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How to Create a Demand Generation Strategy for SaaS

When contemplating your next SaaS PPC strategy, there is much to consider. For example, are you going to focus on a lead generation campaign, or a demand generation campaign? 

If you’re not familiar with the latter, you need to get acquainted with it because it plays a fundamental role within the marketing funnel – and it comes before your lead-gen campaign.

If you’ve yet to dabble in this area of marketing, we teach you all about what demand generation is, why it’s important, and how to build the perfect strategy.

SaaS Demand Generation Explained

With demand generation, the clue is in the title. It plays a role in heightening brand awareness and increases product/service demand, and if correctly executed, is often very successful. 

There is a common misconception that lead generation and demand generation are the same thing; and while there are certainly nuances and overlaps, there are fundamental differences; and in order to correctly assert a marketing strategy focusing on one or the other, it is important to understand these differences.

When it comes to demand generation, the goal is to generate audience engagement to then (later down the line) focus on lead generation. So while the two often go hand-in-hand, it is important to note that demand generation comes first and is the first stepping stone towards lead generation.

With demand generation, you’re focusing on broadening your brand’s visibility to show potential leads what you do/sell and why they should be engaged. This is often achieved via a digital campaign that aims to drive potential leads to a brand’s website.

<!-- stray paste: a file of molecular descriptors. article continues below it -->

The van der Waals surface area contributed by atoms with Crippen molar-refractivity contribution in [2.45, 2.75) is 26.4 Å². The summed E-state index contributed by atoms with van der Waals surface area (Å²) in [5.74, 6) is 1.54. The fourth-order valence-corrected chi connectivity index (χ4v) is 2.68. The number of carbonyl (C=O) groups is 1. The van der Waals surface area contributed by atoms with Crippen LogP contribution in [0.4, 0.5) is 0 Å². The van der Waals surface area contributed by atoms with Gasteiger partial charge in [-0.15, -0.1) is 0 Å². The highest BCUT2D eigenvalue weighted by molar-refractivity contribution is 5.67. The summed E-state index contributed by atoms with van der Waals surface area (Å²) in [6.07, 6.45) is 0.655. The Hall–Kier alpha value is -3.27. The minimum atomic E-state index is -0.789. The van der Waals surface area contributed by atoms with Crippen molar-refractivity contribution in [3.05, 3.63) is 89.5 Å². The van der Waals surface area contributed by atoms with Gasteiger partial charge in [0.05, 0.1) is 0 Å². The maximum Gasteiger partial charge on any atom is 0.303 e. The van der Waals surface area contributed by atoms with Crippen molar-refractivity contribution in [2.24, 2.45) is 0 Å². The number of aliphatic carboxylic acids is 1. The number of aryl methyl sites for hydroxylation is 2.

The most noteworthy difference between demand generation and lead generation is the former will go first in your marketing strategy, and then you can create a lead generation campaign that focuses on capturing lead data from your website to then use to create a targeted audience-focused lead-gen campaign. The key takeaway here is that data capturing comes with lead generation – not demand generation.

To sum up: demand generation focuses on brand awareness and lead generation focuses on future conversion. As a SaaS PPC agency, we look at how you can implement demand generation into your strategy – and how to execute your campaign effectively.

Understanding the Nuances Between Lead-Gen & Demand-Gen

Let’s go into further detail regarding why the two differ. Key focuses in a nutshell:

Lead generation: Identifying, recruiting, and information for a sales launch. An example of a lead-gen campaign would be an ad that entices a lead to go to the brand’s website to then hit the call-to-action (CTA), which could be purchasing an item, downloading an eBook, filling in a lead-gen form, and so on.

Demand generation: Addresses challenges for a potential problem, educating leads on what your brand does/how it can help, puts your brand in the eyeline of the customer as a potential solution for their pain points.